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Second Stimulus Check Hopes Fading One In Five Fear Congress Does Not Reach Deal



With continued failure to reach bipartisan agreement on a further stimulus package many believe Congress will never agree upon a deal for more spending to combat the impact of COVID-19 upon the economy.

While Democrats and Republicans have each put across proposals, negotiations to agree upon an action plan which both sides could support through Congress proved futile.

In a recent YouGov/The Economist poll, 20 percent of 1,500 adults asked from August 16 to 18 said they thought another package would never be passed by both chambers. On the other end of the scale, 5 percent said in the next week, while the most common answers were within the next month or within the next two months, both on 26 percent.

Democrats have pushed their package, the HEROES Act, with a budget of around $3 trillion while the GOP outlined its desire to cap spending on proposals at around $1 trillion.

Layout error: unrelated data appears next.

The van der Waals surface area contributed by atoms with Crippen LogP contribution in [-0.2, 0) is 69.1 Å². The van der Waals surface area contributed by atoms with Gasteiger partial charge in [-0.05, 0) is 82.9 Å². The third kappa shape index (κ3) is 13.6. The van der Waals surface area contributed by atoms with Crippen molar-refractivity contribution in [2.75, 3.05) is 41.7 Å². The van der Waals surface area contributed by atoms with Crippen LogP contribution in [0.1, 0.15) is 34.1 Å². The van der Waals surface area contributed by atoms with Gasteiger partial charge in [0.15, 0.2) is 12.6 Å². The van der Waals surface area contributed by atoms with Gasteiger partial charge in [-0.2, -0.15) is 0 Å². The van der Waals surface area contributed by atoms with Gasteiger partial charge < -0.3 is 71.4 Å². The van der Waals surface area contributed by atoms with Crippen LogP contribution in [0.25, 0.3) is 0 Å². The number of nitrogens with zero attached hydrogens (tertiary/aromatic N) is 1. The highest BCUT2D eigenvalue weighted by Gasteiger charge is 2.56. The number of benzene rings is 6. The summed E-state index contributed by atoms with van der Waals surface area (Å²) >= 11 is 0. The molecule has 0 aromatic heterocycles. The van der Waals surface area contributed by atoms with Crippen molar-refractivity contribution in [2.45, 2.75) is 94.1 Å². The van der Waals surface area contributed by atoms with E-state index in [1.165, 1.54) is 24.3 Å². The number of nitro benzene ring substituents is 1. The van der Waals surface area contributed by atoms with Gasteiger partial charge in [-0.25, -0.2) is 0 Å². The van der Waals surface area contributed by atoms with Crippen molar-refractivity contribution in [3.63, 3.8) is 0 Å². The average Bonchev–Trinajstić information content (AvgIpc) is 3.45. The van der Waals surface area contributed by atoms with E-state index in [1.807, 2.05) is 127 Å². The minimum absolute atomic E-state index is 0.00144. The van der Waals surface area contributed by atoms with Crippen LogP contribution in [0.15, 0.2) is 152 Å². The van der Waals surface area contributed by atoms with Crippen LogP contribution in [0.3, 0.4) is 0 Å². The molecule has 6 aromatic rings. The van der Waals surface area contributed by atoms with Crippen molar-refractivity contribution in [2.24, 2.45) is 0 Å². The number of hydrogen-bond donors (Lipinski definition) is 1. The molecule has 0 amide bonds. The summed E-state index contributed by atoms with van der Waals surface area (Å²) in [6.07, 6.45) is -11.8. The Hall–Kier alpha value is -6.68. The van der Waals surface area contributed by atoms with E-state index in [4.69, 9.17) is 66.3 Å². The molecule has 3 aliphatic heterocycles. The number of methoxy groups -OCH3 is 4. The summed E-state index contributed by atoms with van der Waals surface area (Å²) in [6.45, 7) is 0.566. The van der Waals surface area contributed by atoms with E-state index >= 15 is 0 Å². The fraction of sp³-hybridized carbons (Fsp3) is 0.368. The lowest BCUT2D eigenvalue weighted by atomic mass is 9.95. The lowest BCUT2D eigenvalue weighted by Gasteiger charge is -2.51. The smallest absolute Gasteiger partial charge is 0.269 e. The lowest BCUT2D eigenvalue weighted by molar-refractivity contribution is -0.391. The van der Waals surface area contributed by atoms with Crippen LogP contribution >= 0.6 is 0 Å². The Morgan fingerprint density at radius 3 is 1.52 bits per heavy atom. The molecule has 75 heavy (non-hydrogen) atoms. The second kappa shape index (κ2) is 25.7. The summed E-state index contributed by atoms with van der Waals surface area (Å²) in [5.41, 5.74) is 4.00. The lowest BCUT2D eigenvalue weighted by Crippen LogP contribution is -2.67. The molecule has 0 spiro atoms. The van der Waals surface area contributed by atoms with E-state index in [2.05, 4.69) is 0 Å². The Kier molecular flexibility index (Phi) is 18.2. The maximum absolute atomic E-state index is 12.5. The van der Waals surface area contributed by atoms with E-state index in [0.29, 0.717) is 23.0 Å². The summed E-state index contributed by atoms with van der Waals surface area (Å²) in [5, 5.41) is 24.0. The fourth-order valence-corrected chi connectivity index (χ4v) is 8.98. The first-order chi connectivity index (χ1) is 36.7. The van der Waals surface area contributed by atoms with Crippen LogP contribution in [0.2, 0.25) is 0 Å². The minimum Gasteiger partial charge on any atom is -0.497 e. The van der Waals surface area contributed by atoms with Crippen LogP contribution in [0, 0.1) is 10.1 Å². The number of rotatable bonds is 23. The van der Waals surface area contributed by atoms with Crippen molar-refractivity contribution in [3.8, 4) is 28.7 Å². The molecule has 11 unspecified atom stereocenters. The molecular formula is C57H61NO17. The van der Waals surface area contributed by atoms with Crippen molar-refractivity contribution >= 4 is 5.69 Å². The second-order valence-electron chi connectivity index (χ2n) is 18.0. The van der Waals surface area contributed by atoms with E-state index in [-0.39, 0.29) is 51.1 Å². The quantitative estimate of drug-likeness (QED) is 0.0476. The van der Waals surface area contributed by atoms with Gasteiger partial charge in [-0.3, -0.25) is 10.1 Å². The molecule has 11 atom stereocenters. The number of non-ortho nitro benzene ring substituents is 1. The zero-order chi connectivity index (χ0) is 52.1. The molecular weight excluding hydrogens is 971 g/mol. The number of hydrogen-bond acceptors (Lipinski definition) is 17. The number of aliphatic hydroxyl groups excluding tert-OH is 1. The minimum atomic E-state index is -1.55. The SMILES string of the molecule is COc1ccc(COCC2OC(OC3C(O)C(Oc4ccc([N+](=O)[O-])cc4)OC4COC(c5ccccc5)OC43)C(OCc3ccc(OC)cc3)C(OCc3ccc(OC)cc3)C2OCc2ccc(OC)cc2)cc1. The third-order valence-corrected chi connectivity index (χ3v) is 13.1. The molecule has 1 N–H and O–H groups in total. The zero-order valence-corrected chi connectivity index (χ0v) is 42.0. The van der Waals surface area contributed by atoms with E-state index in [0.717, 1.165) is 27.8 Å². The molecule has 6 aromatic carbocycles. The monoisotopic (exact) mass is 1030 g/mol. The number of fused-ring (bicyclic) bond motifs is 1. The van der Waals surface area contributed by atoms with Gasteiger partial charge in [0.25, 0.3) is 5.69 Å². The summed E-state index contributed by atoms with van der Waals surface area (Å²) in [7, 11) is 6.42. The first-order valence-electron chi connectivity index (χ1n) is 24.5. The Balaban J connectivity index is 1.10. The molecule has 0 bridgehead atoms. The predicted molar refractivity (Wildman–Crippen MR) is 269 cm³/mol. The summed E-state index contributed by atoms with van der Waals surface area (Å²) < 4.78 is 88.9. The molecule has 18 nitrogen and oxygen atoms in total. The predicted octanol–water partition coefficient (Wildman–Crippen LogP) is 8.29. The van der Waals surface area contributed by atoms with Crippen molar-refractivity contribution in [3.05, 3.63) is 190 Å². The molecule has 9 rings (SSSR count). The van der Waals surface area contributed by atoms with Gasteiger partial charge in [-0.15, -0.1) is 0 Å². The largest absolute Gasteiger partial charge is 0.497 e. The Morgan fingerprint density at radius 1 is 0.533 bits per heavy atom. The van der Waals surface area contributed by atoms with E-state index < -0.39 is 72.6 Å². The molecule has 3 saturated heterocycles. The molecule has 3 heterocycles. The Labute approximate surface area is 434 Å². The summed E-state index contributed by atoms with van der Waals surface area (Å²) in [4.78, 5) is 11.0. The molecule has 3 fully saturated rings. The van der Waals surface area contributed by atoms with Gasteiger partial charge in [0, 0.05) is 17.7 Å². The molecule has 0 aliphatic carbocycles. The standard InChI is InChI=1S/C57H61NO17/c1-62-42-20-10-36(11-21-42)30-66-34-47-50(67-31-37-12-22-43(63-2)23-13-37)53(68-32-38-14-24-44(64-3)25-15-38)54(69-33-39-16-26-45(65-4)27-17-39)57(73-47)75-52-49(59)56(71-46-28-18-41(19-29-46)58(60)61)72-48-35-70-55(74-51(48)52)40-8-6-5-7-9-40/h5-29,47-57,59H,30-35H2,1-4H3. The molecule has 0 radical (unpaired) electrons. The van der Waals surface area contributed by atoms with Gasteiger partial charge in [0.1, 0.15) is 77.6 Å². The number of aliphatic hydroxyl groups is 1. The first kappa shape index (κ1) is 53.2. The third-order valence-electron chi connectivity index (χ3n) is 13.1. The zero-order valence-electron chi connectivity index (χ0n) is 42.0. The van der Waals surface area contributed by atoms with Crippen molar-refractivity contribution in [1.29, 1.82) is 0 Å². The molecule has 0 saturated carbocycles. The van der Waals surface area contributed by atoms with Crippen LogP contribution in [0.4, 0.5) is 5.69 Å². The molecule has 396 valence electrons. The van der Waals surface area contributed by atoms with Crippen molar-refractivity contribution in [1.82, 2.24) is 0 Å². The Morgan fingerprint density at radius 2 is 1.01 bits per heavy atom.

Democratic figureheads House Speaker Nancy Pelosi (D-CA) and Senate Minority Leader Chuck Schumer (D-NY) were locked in negotiations with Treasury Secretary Steve Mnuchin and White House Chief of Staff Mark Meadows earlier this month, with talks in the end finishing with no agreement.

The Democrats suggested they could compromise down to a $2 trillion spend, though said negotiators on the other side would not budge. In a counter offer, the White House suggested moving in a piecemeal fashion, pushing through measures each side agreed with while moving to tackle contentious issues—though this suggestion did not gain traction with their counterparts.

In an interview with MSNBC on Monday, Pelosi said: “They don’t want to put the amount of money needed to crush the virus and that is the threshold.”




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